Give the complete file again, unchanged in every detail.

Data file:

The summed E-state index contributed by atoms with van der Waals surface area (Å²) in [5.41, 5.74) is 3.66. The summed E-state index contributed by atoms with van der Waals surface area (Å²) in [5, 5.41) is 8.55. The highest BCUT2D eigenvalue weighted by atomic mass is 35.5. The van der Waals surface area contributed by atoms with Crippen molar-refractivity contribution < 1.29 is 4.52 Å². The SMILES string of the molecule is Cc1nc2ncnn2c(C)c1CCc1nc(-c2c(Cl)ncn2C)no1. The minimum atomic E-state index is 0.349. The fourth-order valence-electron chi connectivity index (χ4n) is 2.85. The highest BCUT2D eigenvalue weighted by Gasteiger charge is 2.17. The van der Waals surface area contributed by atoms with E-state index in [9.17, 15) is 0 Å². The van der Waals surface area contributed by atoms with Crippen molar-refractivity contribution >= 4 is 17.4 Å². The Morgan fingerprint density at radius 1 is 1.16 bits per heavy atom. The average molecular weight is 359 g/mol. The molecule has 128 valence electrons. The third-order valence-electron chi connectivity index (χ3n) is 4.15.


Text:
The summed E-state index contributed by atoms with van der Waals surface area (Å²) in [5.41, 5.74) is 3.66. The summed E-state index contributed by atoms with van der Waals surface area (Å²) in [5, 5.41) is 8.55. The highest BCUT2D eigenvalue weighted by atomic mass is 35.5. The van der Waals surface area contributed by atoms with Crippen molar-refractivity contribution < 1.29 is 4.52 Å². The SMILES string of the molecule is Cc1nc2ncnn2c(C)c1CCc1nc(-c2c(Cl)ncn2C)no1. The minimum atomic E-state index is 0.349. The fourth-order valence-electron chi connectivity index (χ4n) is 2.85. The highest BCUT2D eigenvalue weighted by Gasteiger charge is 2.17. The van der Waals surface area contributed by atoms with E-state index in [9.17, 15) is 0 Å². The van der Waals surface area contributed by atoms with Crippen molar-refractivity contribution >= 4 is 17.4 Å². The Morgan fingerprint density at radius 1 is 1.16 bits per heavy atom. The average molecular weight is 359 g/mol. The molecule has 128 valence electrons. The third-order valence-electron chi connectivity index (χ3n) is 4.15.